Deep Learning Networks for Multi-Sensory Perception and Control with applications to Cyber-Physical Systems

Lead Research Organisation: University of Oxford
Department Name: Computer Science

Abstract

This project falls within the EPSRC Artificial Intelligence Technologies research area

Cyber-physical Systems (CPS) are networks characterised by a seamless integration of software and physical components. Ranging their applicability to a broad group of areas like transportation, healthcare and manufacturing, the data these systems process is present in an equally diverse range of forms: audio, text, infrared and ultrasound signals, and a variety of physical magnitudes measurements such as temperature, humidity, speed and inertia. Along with all those, visual perception is also an important dimension of many CPS aiming to monitor and react to changes in the physical world.

Computer vision has had its own revolution in the past five years due to the usage deep convolutional neural network for a wide range of image based applications such as image classification, segmentation and super-resolution. With the increase in compute capabilities of GPUs (Graphic Processing Units) together with advances in machine learning and deep learning in particular, richer models are being designed to aggregate different types of data making them more suitable to monitor complex domains of today's society. This scenario presents novel and mobile in nature CPS that offer unparalleled perception, reasoning and interaction capabilities.

For decades, the field of machine learning has been fixated on goals such as accuracy and robustness. In recent years, deep learning has drawn a lot of attention and it has been proven to be effective in a number fields even outperforming humans in certain tasks. However, systems running those algorithms often require considerable memory, compute and energy resources which prevent them to run locally on smaller devices and therefore being almost exclusively consigned to cloud computing setups when used in mobile applications. The world is increasingly recognising the importance that efficiency will play in pushing AI systems forward. Therefore, the main research objectives include (but are not limited to) the following:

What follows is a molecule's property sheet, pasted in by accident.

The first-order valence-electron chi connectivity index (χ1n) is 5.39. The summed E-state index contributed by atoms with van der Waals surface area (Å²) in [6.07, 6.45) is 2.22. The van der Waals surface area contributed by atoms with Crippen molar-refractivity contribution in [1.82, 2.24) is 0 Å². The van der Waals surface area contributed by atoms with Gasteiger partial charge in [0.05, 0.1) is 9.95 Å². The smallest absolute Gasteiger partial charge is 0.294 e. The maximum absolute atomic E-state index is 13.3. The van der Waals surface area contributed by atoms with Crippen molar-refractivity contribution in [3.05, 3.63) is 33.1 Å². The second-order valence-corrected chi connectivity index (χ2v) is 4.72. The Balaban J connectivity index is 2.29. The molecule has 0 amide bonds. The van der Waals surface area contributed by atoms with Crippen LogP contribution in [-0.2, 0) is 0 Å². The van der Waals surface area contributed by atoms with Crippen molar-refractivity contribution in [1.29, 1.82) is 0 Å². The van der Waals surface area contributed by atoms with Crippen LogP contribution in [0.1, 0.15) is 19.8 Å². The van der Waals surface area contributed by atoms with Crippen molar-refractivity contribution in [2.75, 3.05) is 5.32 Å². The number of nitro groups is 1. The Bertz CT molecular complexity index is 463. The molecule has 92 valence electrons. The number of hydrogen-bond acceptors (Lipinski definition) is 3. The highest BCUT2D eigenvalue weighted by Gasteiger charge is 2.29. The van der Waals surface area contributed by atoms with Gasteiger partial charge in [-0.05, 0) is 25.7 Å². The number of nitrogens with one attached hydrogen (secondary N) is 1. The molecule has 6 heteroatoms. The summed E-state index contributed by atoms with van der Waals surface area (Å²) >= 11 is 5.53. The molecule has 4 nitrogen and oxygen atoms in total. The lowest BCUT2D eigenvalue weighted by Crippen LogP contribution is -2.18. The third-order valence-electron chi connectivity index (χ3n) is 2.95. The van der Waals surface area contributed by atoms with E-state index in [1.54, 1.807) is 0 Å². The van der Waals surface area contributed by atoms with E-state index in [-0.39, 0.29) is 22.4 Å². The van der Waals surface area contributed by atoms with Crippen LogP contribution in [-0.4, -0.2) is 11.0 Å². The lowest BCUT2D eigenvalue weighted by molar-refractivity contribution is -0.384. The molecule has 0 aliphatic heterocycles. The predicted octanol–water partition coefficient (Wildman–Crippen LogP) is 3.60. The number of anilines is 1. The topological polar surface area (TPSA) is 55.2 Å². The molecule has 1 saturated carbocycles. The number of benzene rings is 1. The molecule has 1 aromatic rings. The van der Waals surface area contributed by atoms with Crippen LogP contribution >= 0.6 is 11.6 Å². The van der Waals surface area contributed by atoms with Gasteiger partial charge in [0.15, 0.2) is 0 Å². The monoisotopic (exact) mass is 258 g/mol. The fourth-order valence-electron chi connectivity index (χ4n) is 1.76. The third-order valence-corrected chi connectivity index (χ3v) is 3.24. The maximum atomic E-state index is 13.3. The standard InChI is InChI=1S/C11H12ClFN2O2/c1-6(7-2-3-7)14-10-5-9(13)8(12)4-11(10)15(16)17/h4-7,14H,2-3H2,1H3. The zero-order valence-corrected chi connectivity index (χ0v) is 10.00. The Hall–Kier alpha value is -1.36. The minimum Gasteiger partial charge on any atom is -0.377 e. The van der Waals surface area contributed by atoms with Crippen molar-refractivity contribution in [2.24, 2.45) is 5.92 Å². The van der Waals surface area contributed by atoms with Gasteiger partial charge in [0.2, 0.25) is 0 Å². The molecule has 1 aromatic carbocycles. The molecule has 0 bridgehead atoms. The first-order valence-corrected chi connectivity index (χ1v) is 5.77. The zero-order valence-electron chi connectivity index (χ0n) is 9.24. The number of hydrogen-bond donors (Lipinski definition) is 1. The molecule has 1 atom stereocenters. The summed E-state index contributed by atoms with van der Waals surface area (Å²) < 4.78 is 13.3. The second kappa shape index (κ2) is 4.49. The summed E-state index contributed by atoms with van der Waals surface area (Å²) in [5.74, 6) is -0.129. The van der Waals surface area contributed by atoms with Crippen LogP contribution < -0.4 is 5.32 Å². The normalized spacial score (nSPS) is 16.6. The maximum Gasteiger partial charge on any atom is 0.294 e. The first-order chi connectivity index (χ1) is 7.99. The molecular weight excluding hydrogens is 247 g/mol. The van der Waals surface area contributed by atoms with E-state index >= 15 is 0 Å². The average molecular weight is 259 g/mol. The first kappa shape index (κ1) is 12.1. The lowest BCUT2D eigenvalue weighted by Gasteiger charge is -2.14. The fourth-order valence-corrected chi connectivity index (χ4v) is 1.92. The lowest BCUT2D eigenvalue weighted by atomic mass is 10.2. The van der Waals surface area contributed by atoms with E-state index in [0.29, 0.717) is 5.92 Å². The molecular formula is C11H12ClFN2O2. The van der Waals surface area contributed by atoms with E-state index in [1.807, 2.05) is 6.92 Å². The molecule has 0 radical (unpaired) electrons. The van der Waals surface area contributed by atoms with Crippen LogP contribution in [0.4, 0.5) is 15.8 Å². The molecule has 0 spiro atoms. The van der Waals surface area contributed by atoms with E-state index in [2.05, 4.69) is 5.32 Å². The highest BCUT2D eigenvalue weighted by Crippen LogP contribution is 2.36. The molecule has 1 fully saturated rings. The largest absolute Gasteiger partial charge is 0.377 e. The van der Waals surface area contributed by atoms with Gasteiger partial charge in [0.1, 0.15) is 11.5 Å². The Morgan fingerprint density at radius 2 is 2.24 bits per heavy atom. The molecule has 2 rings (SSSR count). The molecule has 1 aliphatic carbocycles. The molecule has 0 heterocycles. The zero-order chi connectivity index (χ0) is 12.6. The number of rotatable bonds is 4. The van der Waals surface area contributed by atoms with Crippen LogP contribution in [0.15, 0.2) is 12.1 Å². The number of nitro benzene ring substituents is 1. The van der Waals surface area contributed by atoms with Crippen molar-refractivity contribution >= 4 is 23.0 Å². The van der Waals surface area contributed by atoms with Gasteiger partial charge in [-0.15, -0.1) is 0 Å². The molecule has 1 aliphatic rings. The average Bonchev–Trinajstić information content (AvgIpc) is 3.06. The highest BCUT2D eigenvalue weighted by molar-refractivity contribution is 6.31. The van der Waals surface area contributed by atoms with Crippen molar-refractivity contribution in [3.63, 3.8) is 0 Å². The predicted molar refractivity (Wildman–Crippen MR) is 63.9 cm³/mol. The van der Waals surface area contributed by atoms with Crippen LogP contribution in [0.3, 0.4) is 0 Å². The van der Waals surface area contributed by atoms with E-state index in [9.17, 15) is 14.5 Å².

Development of efficient networks architectures for computer vision tasks aiming to achieve comparable results to standard networks while drastically reducing the memory and computation resources needed during inference. Existing architectures already deliver state of the art performance on popular, yet relatively simple, datasets like CIFAR-10, NMIST and SVHN. Their suitability for other tasks beyond image classification such as segmentation or 3D perception has not been studied in depth.

Develop novel learning strategies using multi-sensorial data for resource constrained autonomous or semi-autonomous machines. While it has been shown that robots can be designed to excel at specific tasks, general purpose robots are still very limited. The popular DARPA Robotic challenges are a good example of how the execution of several relatively simple tasks (e.g. open a door, walk over irregular terrain) are incredibly complex to program. Recent works in sensor fusion show how deep learning provides a mechanism to fuse different signals making them suitable for robot control.

This project focuses in improving the accuracy, efficiency and portability of deep learning systems with an emphasis on, but not limited to, those that seek to gain some understanding through images. We believe that the systems developed from this research project would be transferable to several domains including robotics, autonomous driving, IoT and smart cities.

Studentship Projects